keep him a day. A work-shy youngster won't grow into even a good tent-hand. However, if he keeps Toby quiet he can pass muster a bit longer." He went off to see Pratt.
The business manager was quite ready to agree. He knew his son's defects and was anxious about his future. This was an opportunity of pleasing the Owner: he jumped at it. Eddie was summoned to the Presence and commanded to attend Toby at certain hours of every day: to be responsible for taking him his meals and making his purchases. It was strongly hinted to him that on Toby's contentment depended a whole skin for himself.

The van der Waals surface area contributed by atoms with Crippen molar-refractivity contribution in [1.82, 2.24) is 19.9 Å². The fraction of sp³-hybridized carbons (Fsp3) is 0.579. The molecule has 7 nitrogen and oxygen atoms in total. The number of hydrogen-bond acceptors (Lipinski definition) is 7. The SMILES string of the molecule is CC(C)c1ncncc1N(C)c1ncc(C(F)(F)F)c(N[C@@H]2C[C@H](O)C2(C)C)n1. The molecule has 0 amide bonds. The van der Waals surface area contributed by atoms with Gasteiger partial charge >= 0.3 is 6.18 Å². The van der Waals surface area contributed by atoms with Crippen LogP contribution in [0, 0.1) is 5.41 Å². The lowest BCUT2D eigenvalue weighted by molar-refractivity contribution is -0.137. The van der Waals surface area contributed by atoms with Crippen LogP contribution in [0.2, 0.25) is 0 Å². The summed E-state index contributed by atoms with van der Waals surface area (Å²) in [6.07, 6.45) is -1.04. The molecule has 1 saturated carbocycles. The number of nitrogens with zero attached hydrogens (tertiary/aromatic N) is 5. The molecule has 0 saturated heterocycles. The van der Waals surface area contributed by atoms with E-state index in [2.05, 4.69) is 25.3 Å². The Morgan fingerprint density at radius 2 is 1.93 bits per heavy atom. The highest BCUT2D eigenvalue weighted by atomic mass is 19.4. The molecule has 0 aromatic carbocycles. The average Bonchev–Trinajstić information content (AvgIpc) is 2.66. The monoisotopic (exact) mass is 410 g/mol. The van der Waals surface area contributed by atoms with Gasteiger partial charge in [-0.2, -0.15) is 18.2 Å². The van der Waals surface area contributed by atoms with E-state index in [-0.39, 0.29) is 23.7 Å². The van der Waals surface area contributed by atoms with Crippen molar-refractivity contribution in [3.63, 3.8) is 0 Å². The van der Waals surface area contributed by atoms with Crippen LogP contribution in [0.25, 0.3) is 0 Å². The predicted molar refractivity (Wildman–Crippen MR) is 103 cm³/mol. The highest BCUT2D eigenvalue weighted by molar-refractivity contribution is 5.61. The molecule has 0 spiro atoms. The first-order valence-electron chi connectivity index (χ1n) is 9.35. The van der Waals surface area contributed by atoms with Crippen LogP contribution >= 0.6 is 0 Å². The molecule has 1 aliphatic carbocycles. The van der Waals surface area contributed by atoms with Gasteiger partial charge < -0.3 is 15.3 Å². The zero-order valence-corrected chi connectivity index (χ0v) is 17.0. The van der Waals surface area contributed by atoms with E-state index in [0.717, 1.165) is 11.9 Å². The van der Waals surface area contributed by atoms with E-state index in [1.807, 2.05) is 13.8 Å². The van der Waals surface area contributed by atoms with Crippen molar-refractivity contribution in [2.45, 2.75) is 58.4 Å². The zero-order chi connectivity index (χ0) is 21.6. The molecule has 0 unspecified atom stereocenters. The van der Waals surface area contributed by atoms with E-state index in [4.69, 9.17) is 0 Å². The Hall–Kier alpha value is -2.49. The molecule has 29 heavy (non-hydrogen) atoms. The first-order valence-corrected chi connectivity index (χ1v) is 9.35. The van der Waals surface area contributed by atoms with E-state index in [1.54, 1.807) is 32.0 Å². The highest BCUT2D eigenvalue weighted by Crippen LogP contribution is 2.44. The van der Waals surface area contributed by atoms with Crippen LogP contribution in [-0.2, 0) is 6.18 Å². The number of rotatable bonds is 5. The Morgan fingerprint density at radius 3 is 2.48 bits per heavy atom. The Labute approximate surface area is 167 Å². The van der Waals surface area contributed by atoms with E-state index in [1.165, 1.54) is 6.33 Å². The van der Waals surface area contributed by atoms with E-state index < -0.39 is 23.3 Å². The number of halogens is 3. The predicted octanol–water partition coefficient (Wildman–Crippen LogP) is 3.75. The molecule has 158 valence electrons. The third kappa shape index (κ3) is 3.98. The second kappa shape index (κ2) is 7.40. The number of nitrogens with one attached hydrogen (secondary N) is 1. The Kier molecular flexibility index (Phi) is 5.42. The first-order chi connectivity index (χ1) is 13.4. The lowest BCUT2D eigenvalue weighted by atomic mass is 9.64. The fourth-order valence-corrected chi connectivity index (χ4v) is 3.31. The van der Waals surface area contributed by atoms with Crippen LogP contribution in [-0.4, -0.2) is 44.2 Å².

The boy listened sulkily, but inwardly he had no objection. It meant light work and being less at the beek and call of the men, with chances of loafing about the towns at which the Circus halted. There would be fewer cuffs, since Toby was not in a position to cuff him, even were he big enough. Altogether, Eddie was pleased with his new job.
It proved more entertaining than he had expected. Toby was so glad of any companionship that he welcomed even a twelve-year-old, and chattered to him like a magpie. He had an inexhaustible stock of stories, all of stage and circus life. The dwarf was forty, with the body of a child but the head of a man, wizened of feature. Eddie did not like to look at him and avoided his little cunning eyes; but he enjoyed his stories. Toby offered to teach him to play cards: another attraction, for the manikin was a wizard with cards. There was an awed